I was amazed. I had honestly not known this. In fact I’d harbored a suspicion for years that I was borderline retarded, because of the great difficulty I had (and continue to have) with mathematics. All my life people had been telling me, “You’re too smart to do this kind of work,” but I thought that was just a line people used to make me feel guilty. When people called me “dumb”, I believed them. Mr. Maus gave me evidence. It was a priceless gift.
I wasn’t conscious of what happened next, but a look at my academic record later on showed it to be true. My grades went up, almost without my noticing it. I got onto the honor roll, and eventually I went to college.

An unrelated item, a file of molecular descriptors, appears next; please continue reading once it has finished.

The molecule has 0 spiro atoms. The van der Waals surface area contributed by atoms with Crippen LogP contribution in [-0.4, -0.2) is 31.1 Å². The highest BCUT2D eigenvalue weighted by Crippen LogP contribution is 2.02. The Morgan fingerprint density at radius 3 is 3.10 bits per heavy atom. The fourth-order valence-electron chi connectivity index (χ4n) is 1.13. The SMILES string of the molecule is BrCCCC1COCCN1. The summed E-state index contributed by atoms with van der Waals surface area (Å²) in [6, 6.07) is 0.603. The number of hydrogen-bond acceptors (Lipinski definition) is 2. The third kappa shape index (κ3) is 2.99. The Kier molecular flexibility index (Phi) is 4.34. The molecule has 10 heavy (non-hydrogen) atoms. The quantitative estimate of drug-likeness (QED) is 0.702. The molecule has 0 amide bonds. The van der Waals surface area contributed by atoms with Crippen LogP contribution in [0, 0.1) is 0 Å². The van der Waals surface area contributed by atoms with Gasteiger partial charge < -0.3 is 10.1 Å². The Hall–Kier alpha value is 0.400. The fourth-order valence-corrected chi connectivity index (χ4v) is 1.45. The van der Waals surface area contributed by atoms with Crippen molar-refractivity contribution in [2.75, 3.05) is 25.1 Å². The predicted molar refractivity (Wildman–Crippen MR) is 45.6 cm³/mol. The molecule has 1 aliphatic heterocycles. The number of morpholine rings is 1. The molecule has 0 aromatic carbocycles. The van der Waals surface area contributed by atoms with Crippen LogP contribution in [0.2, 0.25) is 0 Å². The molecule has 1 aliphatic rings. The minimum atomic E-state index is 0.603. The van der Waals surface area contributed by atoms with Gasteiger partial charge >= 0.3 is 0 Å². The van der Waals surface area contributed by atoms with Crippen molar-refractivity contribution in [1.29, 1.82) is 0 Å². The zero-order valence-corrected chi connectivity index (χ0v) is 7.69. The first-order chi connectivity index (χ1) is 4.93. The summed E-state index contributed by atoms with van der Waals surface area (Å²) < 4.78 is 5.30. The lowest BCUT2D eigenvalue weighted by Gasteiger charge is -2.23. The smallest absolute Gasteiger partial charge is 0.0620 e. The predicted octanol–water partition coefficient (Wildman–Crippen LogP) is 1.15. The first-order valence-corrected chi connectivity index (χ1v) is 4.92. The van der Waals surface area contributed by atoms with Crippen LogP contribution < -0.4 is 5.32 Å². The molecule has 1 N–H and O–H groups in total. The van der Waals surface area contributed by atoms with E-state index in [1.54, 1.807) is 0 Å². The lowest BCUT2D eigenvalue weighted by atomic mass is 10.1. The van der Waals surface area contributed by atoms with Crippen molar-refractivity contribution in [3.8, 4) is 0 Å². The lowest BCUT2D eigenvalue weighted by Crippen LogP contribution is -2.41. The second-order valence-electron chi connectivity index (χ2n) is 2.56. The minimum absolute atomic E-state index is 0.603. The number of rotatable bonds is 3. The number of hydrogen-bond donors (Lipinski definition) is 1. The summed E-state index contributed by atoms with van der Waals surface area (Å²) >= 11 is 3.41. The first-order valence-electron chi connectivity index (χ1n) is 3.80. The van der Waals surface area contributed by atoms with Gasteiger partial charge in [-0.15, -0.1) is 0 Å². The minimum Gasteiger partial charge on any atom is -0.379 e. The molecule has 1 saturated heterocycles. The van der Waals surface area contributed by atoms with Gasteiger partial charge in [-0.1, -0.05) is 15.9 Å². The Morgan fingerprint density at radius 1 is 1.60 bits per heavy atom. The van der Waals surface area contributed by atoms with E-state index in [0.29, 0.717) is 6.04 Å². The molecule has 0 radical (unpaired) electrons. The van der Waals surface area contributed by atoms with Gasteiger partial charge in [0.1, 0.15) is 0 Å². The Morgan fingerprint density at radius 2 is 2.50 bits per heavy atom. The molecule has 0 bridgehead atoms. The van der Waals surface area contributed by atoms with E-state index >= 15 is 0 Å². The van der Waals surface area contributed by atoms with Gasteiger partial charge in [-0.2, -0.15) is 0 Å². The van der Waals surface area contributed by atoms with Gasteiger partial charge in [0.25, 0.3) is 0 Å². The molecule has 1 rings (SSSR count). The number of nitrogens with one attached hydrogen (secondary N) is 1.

My life story has hardly been an exemplary one, but I attribute a lot of what success I’ve had to Mr. Maus.
Self-indulgent post No. 387
Snow on the ground today. Not Christmas In Vermont, knee-high snow, the kind that leaves your trouser legs white at the bottom. More of a powdered-sugar snow that covers the grass while still letting the green shine through. Although it wasn’t actually powdery at all. It was icy, from mixing with last night’s rain. I put Mrs. Hermanson into 4-wheel-drive this morning, and went slowly as I drove to work.
It was a long day. One of my assistants had a personal emergency and had to go home till Thanksgiving. So I stayed until 6:00 p.m., when the late shift assistant came in. We’ll be rearranging schedules, and I’ll probably work ten to six for the next couple days at least.